Easton's Bible Dictionary
Hitchcock's Dictionary of Bible Names
Smith's Bible Dictionary
SEE FROM PLAGUE)
The plague is considered to be a severe kind of typhus, accompanied by buboes
(tumors). --Like the cholera, it is most violent at the first outbreak, causing
almost instant death. Great difference of opinion has obtained as to whether it
is contagious or not. It was very prevalent in the East, and still prevails in
Egypt. Several Hebrew words are translated "pestilence" or "plague" but not one
of these words call be considered as designating by its signification the disease
now called the plague. Whether the disease be mentioned must be judged from the
sense of passages, not from the sense of words.
Those pestilences which were sent as special judgments, and were either supernaturally
rapid in their effects or were in addition directed against particular culprits
are beyond the reach of human inquiry. But we also read of pestilences which,
although sent as judgments, have the characteristics of modern epidemics, not
being rapid beyond nature nor directed against individuals. ( Leviticus 26:25
; 28:21 ) In neither of these passages does,it seem certain that the plague is
specified. The notices in the prophets present the same difficulty. Hezekiahs
disease has been thought to have been the plague, and its fatal nature, as well
as the mention of a boil, makes this not improbable. On the other hand, there
Is no mention of a pestilence among his people at the time.
International Standard Bible Encyclopedia
pes'-ti-lens (debher; loimos):
Any sudden fatal epidemic is designated by this word, and in its Biblical use
it generally indicates that these are divine visitations. The word is most frequently
used in the prophetic books, and it occurs 25 times in Jeremiah and Ezekiel, always
associated with the sword and famine. In 4 other passages it is combined with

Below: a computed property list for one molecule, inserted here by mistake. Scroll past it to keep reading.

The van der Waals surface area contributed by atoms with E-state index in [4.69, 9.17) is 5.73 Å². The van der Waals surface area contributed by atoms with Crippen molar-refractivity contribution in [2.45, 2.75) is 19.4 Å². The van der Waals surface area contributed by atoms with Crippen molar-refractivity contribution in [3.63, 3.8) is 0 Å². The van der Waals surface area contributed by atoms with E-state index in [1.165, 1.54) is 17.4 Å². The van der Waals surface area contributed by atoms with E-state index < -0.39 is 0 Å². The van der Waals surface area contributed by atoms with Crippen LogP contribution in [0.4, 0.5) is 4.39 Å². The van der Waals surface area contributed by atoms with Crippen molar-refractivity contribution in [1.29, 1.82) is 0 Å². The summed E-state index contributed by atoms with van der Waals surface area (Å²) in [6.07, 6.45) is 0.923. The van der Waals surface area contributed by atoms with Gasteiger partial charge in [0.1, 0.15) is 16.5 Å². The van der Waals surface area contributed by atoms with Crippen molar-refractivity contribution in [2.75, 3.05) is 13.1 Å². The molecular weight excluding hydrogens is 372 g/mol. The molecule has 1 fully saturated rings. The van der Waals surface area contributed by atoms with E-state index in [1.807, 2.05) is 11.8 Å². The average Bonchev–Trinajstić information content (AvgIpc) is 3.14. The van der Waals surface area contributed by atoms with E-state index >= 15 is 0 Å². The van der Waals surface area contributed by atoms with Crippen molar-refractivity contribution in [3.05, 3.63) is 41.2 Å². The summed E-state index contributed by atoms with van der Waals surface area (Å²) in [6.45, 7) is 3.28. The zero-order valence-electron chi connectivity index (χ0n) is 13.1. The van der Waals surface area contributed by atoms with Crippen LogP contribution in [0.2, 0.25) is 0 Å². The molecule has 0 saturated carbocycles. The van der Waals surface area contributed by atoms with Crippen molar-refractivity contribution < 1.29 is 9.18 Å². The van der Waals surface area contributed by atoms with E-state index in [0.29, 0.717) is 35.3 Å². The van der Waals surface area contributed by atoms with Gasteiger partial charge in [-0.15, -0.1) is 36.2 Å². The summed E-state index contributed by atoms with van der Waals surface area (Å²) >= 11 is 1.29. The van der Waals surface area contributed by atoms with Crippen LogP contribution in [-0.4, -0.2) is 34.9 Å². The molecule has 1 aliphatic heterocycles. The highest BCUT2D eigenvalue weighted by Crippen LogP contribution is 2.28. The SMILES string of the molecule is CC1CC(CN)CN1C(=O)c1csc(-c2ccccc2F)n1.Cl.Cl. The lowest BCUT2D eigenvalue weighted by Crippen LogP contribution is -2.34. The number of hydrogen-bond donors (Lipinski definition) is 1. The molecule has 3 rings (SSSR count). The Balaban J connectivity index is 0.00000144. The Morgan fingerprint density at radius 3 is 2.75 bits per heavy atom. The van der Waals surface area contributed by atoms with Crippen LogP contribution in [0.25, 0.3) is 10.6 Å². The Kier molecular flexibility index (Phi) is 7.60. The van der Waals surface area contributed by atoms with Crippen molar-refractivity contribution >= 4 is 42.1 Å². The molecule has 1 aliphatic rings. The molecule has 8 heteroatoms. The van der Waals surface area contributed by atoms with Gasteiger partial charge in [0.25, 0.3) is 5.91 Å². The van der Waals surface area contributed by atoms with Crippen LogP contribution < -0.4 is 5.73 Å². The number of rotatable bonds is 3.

noisome or evil beasts, or war. In Amos 4:10 this judgment is compared with the
plagues of Egypt, and in Habakkuk 3:5 it is a concomitant of the march of God
from the Arabian mountain. There is the same judicial character associated with
pestilence in Exodus 5:3 ; 9:15 ; Leviticus 26:25 ; Numbers 14:12 ; Deuteronomy
28:21 ; 2 Samuel 24:21 ; 1 Chronicles 21:12 ; Ezekiel 14:19 , 21. In the dedication
prayer of Solomon, a special value is besought for such petitions against pestilence
as may be presented toward the temple (2 Chronicles 6:28). Such a deliverance
is promised to those who put their trust in God (Psalms 91:6). Here the pestilence
is called noisome, a shortened form of "annoysome," used in the sense of "hateful"
or that which causes trouble or distress. In modern English it has acquired the
sense of loathsome. "Noisome" is used by Tyndale where the King James Version
and the Revised Version (British and American) have "hurtful" in 1 Timothy 6:9
, Acts 19:8 the King James Version writes "persuading the things" (the Revised
Version (British and American) "as to the things") for "present the things persuasively."
And in Galatians 1:10 (the English Revised Version and the King James Version,
not in the American Standard Revised Version) and 2 Corinthians 5:11, there is
a half-ironic force in the word: Paul's enemies have accused him of using unworthy
persuasion in making his conversions.
The Latin word pestilentia is connected with pestis, "the plague," but
pestilence is used of any visitation and is not the name of any special disease;
debher is applied to diseases of cattle and is translated "murrain."
In the New Testament pestilence is mentioned in our Lord's eschatological discourse
(Matthew 24:7 the King James Version; Luke 21:11) coupled with famine. The assonance
of loimos and limos in these passages (loimos is omitted in the Revised Version
(British and American) passage for Mt) occurs in several classical passages, e.g.
Herodotus vii.171. The pestilence is said to walk in darkness (Psalms 91:6) on
account of its sudden onset out of obscurity not associated with any apparent
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